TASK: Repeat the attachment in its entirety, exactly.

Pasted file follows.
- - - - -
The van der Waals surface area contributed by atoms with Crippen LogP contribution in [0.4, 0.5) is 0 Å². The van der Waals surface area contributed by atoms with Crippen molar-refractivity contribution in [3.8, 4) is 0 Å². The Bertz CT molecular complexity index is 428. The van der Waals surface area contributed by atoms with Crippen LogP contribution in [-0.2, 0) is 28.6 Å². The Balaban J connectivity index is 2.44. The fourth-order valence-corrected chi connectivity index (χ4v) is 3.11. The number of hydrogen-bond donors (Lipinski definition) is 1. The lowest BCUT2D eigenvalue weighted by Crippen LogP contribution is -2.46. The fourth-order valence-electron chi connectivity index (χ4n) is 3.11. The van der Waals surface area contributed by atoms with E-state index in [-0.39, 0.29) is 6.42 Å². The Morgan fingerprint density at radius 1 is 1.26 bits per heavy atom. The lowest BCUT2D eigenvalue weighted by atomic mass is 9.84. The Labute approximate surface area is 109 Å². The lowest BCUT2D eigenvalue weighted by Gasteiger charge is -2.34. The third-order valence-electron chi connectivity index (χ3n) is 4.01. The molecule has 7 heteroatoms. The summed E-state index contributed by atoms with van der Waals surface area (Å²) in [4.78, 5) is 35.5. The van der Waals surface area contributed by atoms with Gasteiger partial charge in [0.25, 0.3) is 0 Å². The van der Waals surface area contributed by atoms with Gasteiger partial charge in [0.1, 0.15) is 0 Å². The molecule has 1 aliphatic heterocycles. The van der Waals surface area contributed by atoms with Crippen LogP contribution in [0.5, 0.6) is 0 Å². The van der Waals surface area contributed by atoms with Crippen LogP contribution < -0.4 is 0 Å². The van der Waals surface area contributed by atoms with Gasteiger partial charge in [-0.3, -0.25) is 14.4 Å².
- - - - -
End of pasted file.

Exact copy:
The van der Waals surface area contributed by atoms with Crippen LogP contribution in [0.4, 0.5) is 0 Å². The van der Waals surface area contributed by atoms with Crippen molar-refractivity contribution in [3.8, 4) is 0 Å². The Bertz CT molecular complexity index is 428. The van der Waals surface area contributed by atoms with Crippen LogP contribution in [-0.2, 0) is 28.6 Å². The Balaban J connectivity index is 2.44. The fourth-order valence-corrected chi connectivity index (χ4v) is 3.11. The number of hydrogen-bond donors (Lipinski definition) is 1. The lowest BCUT2D eigenvalue weighted by Crippen LogP contribution is -2.46. The fourth-order valence-electron chi connectivity index (χ4n) is 3.11. The van der Waals surface area contributed by atoms with E-state index in [-0.39, 0.29) is 6.42 Å². The Morgan fingerprint density at radius 1 is 1.26 bits per heavy atom. The lowest BCUT2D eigenvalue weighted by atomic mass is 9.84. The Labute approximate surface area is 109 Å². The lowest BCUT2D eigenvalue weighted by Gasteiger charge is -2.34. The third-order valence-electron chi connectivity index (χ3n) is 4.01. The molecule has 7 heteroatoms. The summed E-state index contributed by atoms with van der Waals surface area (Å²) in [4.78, 5) is 35.5. The van der Waals surface area contributed by atoms with Gasteiger partial charge in [0.25, 0.3) is 0 Å². The van der Waals surface area contributed by atoms with Gasteiger partial charge in [0.1, 0.15) is 0 Å². The molecule has 1 aliphatic heterocycles. The van der Waals surface area contributed by atoms with Crippen LogP contribution in [0.5, 0.6) is 0 Å². The van der Waals surface area contributed by atoms with Crippen LogP contribution < -0.4 is 0 Å². The van der Waals surface area contributed by atoms with Gasteiger partial charge in [-0.3, -0.25) is 14.4 Å².